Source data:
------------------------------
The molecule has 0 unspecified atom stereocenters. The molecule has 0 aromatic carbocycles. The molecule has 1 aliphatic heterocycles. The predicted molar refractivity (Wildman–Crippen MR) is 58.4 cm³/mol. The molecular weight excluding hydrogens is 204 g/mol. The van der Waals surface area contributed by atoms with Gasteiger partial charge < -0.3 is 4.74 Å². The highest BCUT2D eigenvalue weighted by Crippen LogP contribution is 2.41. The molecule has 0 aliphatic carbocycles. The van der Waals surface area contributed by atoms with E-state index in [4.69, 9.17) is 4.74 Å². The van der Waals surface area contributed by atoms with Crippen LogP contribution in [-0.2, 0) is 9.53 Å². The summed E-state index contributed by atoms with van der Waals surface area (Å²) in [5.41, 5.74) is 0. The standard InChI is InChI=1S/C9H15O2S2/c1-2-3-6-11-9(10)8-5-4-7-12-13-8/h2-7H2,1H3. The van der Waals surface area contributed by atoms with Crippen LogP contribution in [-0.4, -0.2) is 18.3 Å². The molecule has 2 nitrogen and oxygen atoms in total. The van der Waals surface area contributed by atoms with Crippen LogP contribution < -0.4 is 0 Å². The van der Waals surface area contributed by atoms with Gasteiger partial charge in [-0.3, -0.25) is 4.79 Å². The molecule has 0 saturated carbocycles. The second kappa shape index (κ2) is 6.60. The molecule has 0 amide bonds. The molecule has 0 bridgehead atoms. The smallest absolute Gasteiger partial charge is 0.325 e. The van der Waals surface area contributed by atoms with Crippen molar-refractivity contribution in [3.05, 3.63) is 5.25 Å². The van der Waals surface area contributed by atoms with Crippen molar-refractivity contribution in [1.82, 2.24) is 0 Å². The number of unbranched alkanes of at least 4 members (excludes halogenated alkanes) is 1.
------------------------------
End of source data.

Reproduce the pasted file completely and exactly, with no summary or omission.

The molecule has 0 unspecified atom stereocenters. The molecule has 0 aromatic carbocycles. The molecule has 1 aliphatic heterocycles. The predicted molar refractivity (Wildman–Crippen MR) is 58.4 cm³/mol. The molecular weight excluding hydrogens is 204 g/mol. The van der Waals surface area contributed by atoms with Gasteiger partial charge < -0.3 is 4.74 Å². The highest BCUT2D eigenvalue weighted by Crippen LogP contribution is 2.41. The molecule has 0 aliphatic carbocycles. The van der Waals surface area contributed by atoms with E-state index in [4.69, 9.17) is 4.74 Å². The van der Waals surface area contributed by atoms with Crippen LogP contribution in [-0.2, 0) is 9.53 Å². The summed E-state index contributed by atoms with van der Waals surface area (Å²) in [5.41, 5.74) is 0. The standard InChI is InChI=1S/C9H15O2S2/c1-2-3-6-11-9(10)8-5-4-7-12-13-8/h2-7H2,1H3. The van der Waals surface area contributed by atoms with Crippen LogP contribution in [-0.4, -0.2) is 18.3 Å². The molecule has 2 nitrogen and oxygen atoms in total. The van der Waals surface area contributed by atoms with Crippen LogP contribution < -0.4 is 0 Å². The van der Waals surface area contributed by atoms with Gasteiger partial charge in [-0.3, -0.25) is 4.79 Å². The molecule has 0 saturated carbocycles. The second kappa shape index (κ2) is 6.60. The molecule has 0 amide bonds. The molecule has 0 bridgehead atoms. The smallest absolute Gasteiger partial charge is 0.325 e. The van der Waals surface area contributed by atoms with Crippen molar-refractivity contribution in [3.05, 3.63) is 5.25 Å². The van der Waals surface area contributed by atoms with Crippen molar-refractivity contribution in [1.82, 2.24) is 0 Å². The number of unbranched alkanes of at least 4 members (excludes halogenated alkanes) is 1.